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Press translations [Japan]. Economic Series 0046, 1945-12-04.
Supreme Commander for The Allied Powers. Allied Translator and Interpreter Section.

translation-number: economic-0220

call-number: DS801 .S81

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NO. 220 Date: 4 Dec 1945


ITEM 1 Vegetable Cultivation and Paddy-fields available for crops - Nippon Sangyo Keizai - 30 November 1945. Translator: Z. Kunishi.
Full Translation:
Paddy fields available for wheat, barley, colza and green-fertilizer crop production, from autumn to next spring, are roughly estimated at a total of 350,000 chobu (not including HOKKAIDO) according to the Ministry of Agriculture and Forestry. But 100,000 chobu are required for vegetables alone.
From autumn to next spring, a paddy field can be used for vegetable or crop production by ploughing high ridges. The 350,000 chobu will be used as follows:
Wheat and barley 200,000 chobu.
Spring potatoes 45,000 chobu.
Green-fertilizer and calza 100,000 chobu.
For the production of vegetables, areas totaling 330,000 chobu were planned for this year's autumn and winter crops. However, because of increasing production of staple grains, these areas intended for vegetables and other crops must be reduced to less than 60,000 chobu. Therefore, a desperate shortage of vegetables is expected next March and April.
ITEM 2 The vice-president of the Industrial Bank of Japan, ITO. The president of the Japan Economical union, AKASHI - Yomiuri Hochi 30 November 1945. Translator: S. Iwata.
Full Translation:
The vice-president of the Industrial Bank of JAPAN, ARAI, Saiichiro, is to retire from service on the occasion of completeing his tenure on 4 December. A director, ITC, Kenjiro, will replace him.
The president of the JAPAN Economical Union, ISAKA, Takashi, tendered his resignation during a Privy Council meeting and it was formally accepted at the Standing Board of Directors Meeting on 28 November. The ex-president of the Imperial Bank, AKASHI, Teruo, was selected to replace him.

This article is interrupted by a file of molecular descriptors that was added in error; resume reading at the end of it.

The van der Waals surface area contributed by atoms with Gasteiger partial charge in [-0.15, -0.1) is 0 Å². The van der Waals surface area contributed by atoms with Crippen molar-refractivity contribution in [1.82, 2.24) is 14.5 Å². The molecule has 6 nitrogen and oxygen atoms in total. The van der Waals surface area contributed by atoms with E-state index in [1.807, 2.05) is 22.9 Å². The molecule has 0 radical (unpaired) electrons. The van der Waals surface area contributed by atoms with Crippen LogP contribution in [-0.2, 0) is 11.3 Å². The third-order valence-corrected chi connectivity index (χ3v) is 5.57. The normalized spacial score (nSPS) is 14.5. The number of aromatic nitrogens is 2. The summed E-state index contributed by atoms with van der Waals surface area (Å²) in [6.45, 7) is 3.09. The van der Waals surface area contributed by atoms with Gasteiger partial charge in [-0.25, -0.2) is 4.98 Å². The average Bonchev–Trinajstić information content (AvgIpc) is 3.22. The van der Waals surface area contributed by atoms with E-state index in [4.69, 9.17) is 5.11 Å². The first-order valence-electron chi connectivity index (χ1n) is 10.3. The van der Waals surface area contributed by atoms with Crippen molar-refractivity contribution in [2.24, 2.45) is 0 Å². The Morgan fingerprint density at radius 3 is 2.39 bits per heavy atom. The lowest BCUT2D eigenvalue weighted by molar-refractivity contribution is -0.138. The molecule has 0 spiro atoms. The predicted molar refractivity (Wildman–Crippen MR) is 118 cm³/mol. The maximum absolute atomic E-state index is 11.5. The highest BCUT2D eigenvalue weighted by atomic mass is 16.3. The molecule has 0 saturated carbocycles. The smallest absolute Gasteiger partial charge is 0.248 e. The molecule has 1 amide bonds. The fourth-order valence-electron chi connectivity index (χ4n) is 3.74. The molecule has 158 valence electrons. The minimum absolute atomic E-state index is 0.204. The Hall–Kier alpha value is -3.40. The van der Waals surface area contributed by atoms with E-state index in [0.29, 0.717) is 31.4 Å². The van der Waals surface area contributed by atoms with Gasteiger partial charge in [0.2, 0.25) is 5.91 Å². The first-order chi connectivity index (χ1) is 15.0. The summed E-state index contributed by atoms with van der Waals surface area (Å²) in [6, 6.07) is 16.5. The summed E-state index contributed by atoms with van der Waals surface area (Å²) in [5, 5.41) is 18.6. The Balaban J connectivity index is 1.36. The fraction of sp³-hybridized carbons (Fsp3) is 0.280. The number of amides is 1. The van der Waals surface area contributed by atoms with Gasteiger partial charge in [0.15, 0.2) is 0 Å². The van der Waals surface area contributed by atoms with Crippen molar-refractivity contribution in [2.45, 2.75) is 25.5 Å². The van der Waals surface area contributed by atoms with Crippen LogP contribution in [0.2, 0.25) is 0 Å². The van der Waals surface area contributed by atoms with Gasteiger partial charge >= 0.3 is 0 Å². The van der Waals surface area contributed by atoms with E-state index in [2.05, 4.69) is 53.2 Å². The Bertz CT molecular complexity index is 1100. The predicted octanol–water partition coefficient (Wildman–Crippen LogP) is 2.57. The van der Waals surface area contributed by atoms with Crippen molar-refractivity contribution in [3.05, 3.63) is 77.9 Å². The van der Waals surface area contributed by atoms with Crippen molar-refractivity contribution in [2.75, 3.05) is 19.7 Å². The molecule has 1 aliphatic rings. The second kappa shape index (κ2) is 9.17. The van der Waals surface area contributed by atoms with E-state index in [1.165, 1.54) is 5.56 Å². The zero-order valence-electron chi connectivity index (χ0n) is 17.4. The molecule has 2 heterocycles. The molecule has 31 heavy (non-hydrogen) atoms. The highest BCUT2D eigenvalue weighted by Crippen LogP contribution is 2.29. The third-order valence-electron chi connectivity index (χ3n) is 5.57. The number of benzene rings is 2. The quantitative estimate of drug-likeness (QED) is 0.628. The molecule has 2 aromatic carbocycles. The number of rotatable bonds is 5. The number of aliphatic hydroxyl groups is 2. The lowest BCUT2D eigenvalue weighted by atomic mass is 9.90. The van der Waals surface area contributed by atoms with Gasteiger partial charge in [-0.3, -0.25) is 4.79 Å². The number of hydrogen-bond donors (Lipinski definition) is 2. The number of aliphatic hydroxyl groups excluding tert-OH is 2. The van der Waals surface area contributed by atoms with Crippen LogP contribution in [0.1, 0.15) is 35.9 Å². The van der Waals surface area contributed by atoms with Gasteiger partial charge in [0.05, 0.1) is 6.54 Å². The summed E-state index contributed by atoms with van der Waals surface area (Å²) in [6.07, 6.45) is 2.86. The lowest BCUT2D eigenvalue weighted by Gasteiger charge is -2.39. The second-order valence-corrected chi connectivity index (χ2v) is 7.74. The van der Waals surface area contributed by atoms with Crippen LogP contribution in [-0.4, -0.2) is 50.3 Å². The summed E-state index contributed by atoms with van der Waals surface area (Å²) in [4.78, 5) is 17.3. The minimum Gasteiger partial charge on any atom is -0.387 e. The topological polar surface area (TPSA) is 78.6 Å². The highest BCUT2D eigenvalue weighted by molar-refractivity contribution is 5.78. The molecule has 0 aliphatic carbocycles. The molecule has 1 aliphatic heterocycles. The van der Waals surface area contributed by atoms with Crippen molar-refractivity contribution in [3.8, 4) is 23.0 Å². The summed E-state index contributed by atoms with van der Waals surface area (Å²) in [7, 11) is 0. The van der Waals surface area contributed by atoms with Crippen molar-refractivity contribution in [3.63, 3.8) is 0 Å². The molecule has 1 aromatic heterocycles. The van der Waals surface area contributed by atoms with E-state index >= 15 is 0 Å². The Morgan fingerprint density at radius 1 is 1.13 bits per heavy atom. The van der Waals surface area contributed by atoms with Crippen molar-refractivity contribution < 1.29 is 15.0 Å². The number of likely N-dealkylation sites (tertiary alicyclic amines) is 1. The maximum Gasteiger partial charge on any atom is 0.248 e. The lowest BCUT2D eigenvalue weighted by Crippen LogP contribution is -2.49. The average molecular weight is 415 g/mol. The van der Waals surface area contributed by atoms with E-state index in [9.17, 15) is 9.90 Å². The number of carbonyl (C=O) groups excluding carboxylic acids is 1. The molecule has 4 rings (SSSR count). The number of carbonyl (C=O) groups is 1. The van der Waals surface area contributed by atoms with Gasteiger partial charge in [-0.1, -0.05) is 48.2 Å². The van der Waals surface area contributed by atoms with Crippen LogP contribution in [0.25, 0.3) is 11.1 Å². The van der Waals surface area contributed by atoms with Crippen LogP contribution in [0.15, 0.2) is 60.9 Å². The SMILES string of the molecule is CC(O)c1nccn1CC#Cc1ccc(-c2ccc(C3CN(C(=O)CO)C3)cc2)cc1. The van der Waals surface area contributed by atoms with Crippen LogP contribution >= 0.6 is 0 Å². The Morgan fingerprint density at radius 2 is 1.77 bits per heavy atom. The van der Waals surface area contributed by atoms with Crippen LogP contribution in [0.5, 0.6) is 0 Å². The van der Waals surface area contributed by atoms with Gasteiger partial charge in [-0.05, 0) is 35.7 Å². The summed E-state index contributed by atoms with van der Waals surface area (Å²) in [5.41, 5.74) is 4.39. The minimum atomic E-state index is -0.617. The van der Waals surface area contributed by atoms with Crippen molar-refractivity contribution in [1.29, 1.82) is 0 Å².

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ECONOMIC SERIES: 46 (Continued)
ITEM 3 Establishment of Farming Rights - Nippon Sangyo Keizai - 30 November 1945. Translator: K. Shuji.
At the second committes meeting on 29 November, the National Agricultural Association decided or its own plan for farm land reform. The distinctions between the Association's plan, as compared with that of the Ministry of Agriculture end Forestry, are that the former insists upon the establishment of farming rights, a small land-holding system, and landownership for reasonably large-scaled farming. An outline of the Association's plan is as follows:
Small Land holding System.
To establish farming rights in order to increase investments in agriculture.
To carry out a cash payment system in place of payment-in-kind system is likely to obstruct the development of farmers' ambitions for economic independence.
The existing contracts of tenant rent, on the basis of a payment-in-kind system, should be revised according to the landowners' selling price of rice in 1945, so that the new rent will be paid in cash, starting from the 1946 rice year. This step aims to lower rents appreciably.
To continue control over tenant rent.
To extend the Agricultural Insurance System.
To recognize, legally, contract agreements concerning tenent rent.
Establishment of a Small Land-holding System.
All the tenanted land at the investigation of 31 August 1945, should be bought by the Government on a sliding scaled price based on a definite standard. These lands are to be sold to the actual cultivators who are capable of making a contribution to increase agricultural productivity. In addition, exchange of farm lands should be carried out so that each farmer can plant different types of crops, thereby promoting rationalization of agriculture.